Lifestyle, inflammation, and vascular calcification in kidney transplant recipients: perspectives on long-term outcomes
|PhD ceremony:||C.G. (Camilo) Sotomayor Campos|
|When:||October 28, 2020|
|Supervisors:||prof. dr. S.J.L. (Stephan) Bakker, prof. dr. G.J. (Gerjan) Navis, prof. R. Rodrigo|
|Where:||Academy building RUG|
|Faculty:||Medical Sciences / UMCG|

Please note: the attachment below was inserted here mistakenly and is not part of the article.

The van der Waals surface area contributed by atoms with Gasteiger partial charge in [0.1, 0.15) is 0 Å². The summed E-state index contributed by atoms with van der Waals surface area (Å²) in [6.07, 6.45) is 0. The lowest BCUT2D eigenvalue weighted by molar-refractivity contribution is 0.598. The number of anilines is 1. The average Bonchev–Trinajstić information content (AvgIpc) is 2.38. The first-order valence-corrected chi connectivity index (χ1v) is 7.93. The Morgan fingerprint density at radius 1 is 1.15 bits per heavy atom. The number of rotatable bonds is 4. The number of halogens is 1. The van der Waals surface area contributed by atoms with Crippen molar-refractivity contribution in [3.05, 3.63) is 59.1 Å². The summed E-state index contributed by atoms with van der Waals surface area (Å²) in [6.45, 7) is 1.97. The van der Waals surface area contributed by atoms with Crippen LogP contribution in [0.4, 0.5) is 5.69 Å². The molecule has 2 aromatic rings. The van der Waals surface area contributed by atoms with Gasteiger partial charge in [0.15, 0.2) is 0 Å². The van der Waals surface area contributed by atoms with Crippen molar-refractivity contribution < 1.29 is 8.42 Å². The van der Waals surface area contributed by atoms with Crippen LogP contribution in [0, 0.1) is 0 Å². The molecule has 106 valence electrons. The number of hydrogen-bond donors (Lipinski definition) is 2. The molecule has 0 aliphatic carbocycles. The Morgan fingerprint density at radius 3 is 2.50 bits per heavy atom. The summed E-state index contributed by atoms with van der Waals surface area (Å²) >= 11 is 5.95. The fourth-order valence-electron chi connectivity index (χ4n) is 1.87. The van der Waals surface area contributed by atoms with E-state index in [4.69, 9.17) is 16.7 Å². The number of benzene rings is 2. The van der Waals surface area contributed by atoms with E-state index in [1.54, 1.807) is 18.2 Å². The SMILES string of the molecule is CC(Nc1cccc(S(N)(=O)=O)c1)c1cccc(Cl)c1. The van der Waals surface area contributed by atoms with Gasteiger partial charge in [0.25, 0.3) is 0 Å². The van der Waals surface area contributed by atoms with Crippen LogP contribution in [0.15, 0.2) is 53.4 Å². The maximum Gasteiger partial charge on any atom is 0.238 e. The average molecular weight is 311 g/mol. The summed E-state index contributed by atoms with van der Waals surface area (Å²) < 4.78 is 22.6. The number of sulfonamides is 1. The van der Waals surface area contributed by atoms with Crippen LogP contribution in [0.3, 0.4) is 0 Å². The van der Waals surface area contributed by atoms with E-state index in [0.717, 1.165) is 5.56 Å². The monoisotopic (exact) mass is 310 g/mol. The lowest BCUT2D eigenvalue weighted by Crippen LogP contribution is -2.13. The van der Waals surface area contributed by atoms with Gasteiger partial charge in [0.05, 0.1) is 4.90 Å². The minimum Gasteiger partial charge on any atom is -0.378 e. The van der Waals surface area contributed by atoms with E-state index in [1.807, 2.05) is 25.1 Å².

After decades of pioneering, kidney transplantation is now established as preferred treatment for patients with end-stage renal disease. Yet, there is still need for optimizing long-term health state and downturn the burden of graft failure of kidney transplant recipients (KTR). In this thesis we describe our studies on potentially modifiable risk factors for graft failure and premature death, in the field of lifestyle, diet and exposure to toxic contaminants, which are underexplored areas in kidney transplantation. This approach unfolded potentially cost-effective risk management opportunities for outpatient KTR. Dietary interventional strategies based on individualized recommendations to increase fruit, vegetable, and fish intake in KTR may substantially alleviate the burden of premature death among outpatient KTR. Further investigation of the potential impact of policy measures and clinical guidance to decrease the exposure to cadmium and other toxic environmental contaminants is also warranted to decrease the burden of graft failure and function decline. The second part of this thesis supports the notion that non-traditional risk factors, such as chronic low-grade inflammation, persistent redox imbalance, and deregulated mineral and bone metabolism, may at least partly explain the excess risk of vascular disease in outpatient KTR. Further research on these non-traditional risk factors is also warranted as it may pave the way towards decreasing the long-standing burden of graft failure and premature death post-kidney transplantation.